Congress Expected to Act on Evidence Commission Recommendations

The House and Senate are reportedly readying legislation that will adopt at least some of the recommendations of the Commission on Evidence-Based Policymaking, which released its final report earlier today.

House Speaker Paul Ryan and Sen. Patty Murray, who sponsored legislation creating the commission, both indicated at today’s event that further legislation is being drafted to implement some of the commission’s recommendations. The House Committee on Oversight and Reform has scheduled a hearing next Tuesday, September 12.  Legislation could move as early as the next two weeks.

The commission’s report includes 22 recommendations (see below) to increase evaluator access to data while simultaneously protecting privacy. The commission’s recommendations were approved unanimously by all 15 commissioners. Its members were appointed by congressional and administration leaders of both political parties, with five commissioners serving as experts on privacy.

The commission’s efforts on privacy drew particular praise at today’s event. Marc Rotenberg, president of the Electronic Privacy Information Center, complimented the commissioners for the report’s “depth on privacy issues.”

The centerpiece of the commission’s recommendations is a proposal to create a new office that would act as a liaison to pre-approved researchers, helping them gain access to high-quality data sets. The office, called the National Secure Data Service, would be housed at the Commerce Department alongside the Census Bureau.

At least two bills appear likely to flow from the recommendations. The first, expected to move as early as this month, would include at least some of the commission’s least controversial items. More controversial proposals, which could involve changes to data and privacy laws, would be addressed in other legislation later this year or next.

At this point, it is unclear which recommendations will be included in the first bill. The proposed National Secure Data Service seems to be a high-priority item, since it would allow the service to staff up while Congress considers additional measures. However, it is unclear if the office will make it into the bill that is expected to move this month.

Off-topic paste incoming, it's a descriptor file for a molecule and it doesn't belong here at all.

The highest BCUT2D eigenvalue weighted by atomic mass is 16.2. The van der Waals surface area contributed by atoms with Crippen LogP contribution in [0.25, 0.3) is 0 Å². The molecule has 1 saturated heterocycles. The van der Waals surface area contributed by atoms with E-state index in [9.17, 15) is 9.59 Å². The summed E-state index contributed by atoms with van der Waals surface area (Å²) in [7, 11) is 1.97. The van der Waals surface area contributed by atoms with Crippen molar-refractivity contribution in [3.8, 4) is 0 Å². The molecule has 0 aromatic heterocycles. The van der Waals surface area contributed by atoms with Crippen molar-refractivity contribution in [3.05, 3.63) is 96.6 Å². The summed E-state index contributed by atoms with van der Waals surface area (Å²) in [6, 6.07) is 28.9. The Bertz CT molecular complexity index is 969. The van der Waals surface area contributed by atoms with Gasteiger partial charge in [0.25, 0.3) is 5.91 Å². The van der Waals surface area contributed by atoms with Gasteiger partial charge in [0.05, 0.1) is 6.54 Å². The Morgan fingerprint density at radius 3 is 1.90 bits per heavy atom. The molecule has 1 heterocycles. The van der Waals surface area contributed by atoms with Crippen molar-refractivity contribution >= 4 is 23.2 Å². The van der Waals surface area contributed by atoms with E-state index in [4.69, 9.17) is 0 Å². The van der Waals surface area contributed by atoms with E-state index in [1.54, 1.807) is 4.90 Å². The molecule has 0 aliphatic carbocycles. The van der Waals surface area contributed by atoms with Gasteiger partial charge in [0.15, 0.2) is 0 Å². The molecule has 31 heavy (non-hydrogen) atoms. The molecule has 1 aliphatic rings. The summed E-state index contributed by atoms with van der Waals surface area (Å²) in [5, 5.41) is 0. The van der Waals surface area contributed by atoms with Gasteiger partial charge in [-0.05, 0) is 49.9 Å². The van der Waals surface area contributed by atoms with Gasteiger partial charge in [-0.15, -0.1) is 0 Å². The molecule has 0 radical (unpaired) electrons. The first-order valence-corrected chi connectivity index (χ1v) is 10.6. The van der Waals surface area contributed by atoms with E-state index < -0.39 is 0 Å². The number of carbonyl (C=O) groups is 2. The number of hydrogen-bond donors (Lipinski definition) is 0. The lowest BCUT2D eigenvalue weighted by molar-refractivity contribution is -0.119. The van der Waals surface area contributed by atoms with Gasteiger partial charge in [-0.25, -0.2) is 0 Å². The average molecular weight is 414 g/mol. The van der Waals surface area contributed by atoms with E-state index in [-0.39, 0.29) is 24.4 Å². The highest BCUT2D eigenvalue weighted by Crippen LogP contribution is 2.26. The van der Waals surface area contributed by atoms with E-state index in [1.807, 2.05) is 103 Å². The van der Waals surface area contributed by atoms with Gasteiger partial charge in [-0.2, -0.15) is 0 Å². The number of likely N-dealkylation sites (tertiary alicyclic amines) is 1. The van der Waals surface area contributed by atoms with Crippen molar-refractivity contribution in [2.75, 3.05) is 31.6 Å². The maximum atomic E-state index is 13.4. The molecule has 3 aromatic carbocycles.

Other items are likely to be fleshed out in coming months. At today’s announcement, the commission co-chairs also announced that, although the commission itself has expired with the completion of its report, the Bipartisan Policy Center will be providing staffing support for further work.

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Posted in Evidence

Conservatives Push Back on Liberal-leaning Academic Research

Lurking below the bipartisan harmony on evidence-based policy is an important conflict. How much of the evidence is driven by left-leaning political agendas?

The division surfaced in interviews with prominent conservatives last year:

“A lot of the people doing these studies are perceived to be—and in fact are—left of center in their values and opinions,” said Robert Doar, the Morgridge Fellow in Poverty Studies at the American Enterprise Institute. “Conservatives are justified in being a little cautious about this because we want to make sure the researchers don’t have their thumb on the scale,” he said.

The issue has surfaced again more recently in an article for the right-leaning City Journal. In it, two conservative academics take issue with the consistent liberalism of their academic colleagues in the criminal justice field.

Evidence of the liberal tilt in criminology is widespread. Surveys show a 30:1 ratio of liberals to conservatives within the field, a spread comparable with that in other social sciences … Led by the work of Jonathan Haidt, a growing number of scholars now acknowledge that a lack of ideological diversity in the social sciences skews research in favor of leftist claims, which become the guiding principles of many fields, challenged only at the risk of harming one’s career. Liberal assumptions go unchecked and tendentious claims of evidence become fact, while countervailing evidence doesn’t get published or faces much more rigorous scrutiny than the assertions that it challenges …